Ayreon is a hard project to describe succinctly, but then, Ayreon isn’t succinct. It is a musical project where only the complexity of the sound outweighs the complexity to bring the project to the stage. Led by Dutch singer, songwriter, musician and record producer Arjen Anthony Lucassen, Ayreon is a mix of progressive rock, metal and elements of folk and classical music. Arjen will happily tell you on stage that he hates to travel, so rather than tour, he has fans come to him to experience his projects at a venue called the Poppodium 013 in Tilburg, Netherlands. This year’s Ayreon show was the third such series of live shows in Tilburg; the other two being in 2017 and 2019. This year’s iteration was titled Beneath the Waves and it was performed in 6 shows over four days, from Sept 15-17, 2023. This year there were 12,000 fans from over 60 countries collectively attending. This show featured a performance of one of the most ambitious albums that Arjen has made, the album 01011001, with 12 of the original 17 vocalists in attendance, 4 special guests filling in for the 5 who couldn’t attend, 3 backing singers, and a rock band consisting of a keyboardist (Arjen’s musical partner and producer of the show Joost van den Broek, with no less than 5 keyboards including a vintage Hammond), drums, bassist, two guitars, a flutist, violinist, and cellist. There were pyrotechnics, lasers, surround sound speakers echoing certain sounds around the venue and five massive floor to ceiling video screens. As Arjen would tell you, ‘more is more’. It’s a proper 70’s prog show.  This was our third Ayreon trip, having seen single shows in each of the prior iterations. Like those years, this show did not disappoint. We attended both the Friday night and Saturday night shows this year.. The show started with a bang with the first tracks to 01011001, the 11 minute long ‘Age of Shadows’ and the more sedate ‘Comatose’. ‘Age of Shadows’ has most of the talent on stage, with Tom Englund (Evergrey) opening the album, followed by most of the rest of performers; Michael Mills (Toehider), Daniel GIldenlow (Pain of Salvation), Hansi Kursch (Blind Guardian), Jonas Renkse (Katatonia), Anneke van Giersbergen (ex- TheGathering), Brittany Slayes (Unleash the Archers), Damien Wilson (Headspace, ex-Threshold), and John Jaycee Cuijpers (Supersonic Revolution) all made their appearance as various aspects of the Forever, along with the heavy instrumentation that Ayreon is known for, long rock instrumental pieces and solos interspersed with flute, violin and cello. ‘Comatose’ is more sedate as a duet between Damien Wilson and Anneke van Giersbergen. The show carried on from there with a succession of epic tunes, complete with huge solos and choruses like ‘Newborn Race’ and ‘The Fifth Extinction’, split with more approachable tracks, like ‘Connect the Dots’, with Arjen himself singing in the place of Ty Tabor (Kings X), ‘Web of Lies’, a duet with Simone Simons (Epica) and Phideaux Xavier (best known as a director on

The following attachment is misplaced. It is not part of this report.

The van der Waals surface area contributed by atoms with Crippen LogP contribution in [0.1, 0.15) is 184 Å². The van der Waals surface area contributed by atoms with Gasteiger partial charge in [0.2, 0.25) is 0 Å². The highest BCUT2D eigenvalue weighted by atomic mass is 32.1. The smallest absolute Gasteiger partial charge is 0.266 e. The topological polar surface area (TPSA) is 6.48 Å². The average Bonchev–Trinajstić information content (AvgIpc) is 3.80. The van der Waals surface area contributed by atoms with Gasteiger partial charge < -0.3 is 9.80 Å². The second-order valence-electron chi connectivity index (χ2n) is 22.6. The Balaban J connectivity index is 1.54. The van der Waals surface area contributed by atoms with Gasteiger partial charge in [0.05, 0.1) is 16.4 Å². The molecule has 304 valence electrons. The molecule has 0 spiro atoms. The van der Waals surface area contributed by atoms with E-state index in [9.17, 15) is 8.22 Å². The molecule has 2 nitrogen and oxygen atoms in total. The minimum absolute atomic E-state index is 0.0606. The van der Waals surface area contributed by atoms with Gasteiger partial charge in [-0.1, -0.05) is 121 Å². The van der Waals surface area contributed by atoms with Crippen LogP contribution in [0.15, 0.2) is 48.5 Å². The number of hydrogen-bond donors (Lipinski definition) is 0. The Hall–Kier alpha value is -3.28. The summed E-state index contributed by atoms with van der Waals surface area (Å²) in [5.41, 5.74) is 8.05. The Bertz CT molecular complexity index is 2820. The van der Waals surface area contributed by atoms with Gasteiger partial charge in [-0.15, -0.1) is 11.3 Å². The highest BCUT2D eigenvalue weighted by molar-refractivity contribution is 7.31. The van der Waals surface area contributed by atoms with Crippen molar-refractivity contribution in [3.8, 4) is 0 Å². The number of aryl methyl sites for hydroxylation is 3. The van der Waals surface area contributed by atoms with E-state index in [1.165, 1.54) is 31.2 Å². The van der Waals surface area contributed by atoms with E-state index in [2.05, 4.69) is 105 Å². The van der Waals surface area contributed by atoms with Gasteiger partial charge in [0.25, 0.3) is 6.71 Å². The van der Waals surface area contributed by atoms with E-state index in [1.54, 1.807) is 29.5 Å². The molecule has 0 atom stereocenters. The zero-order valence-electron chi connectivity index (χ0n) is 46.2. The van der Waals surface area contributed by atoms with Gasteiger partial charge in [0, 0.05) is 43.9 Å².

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Dogs in a Pile @ The Magic Bag 9/28/2023 (Concert Review by Elisabeth B.)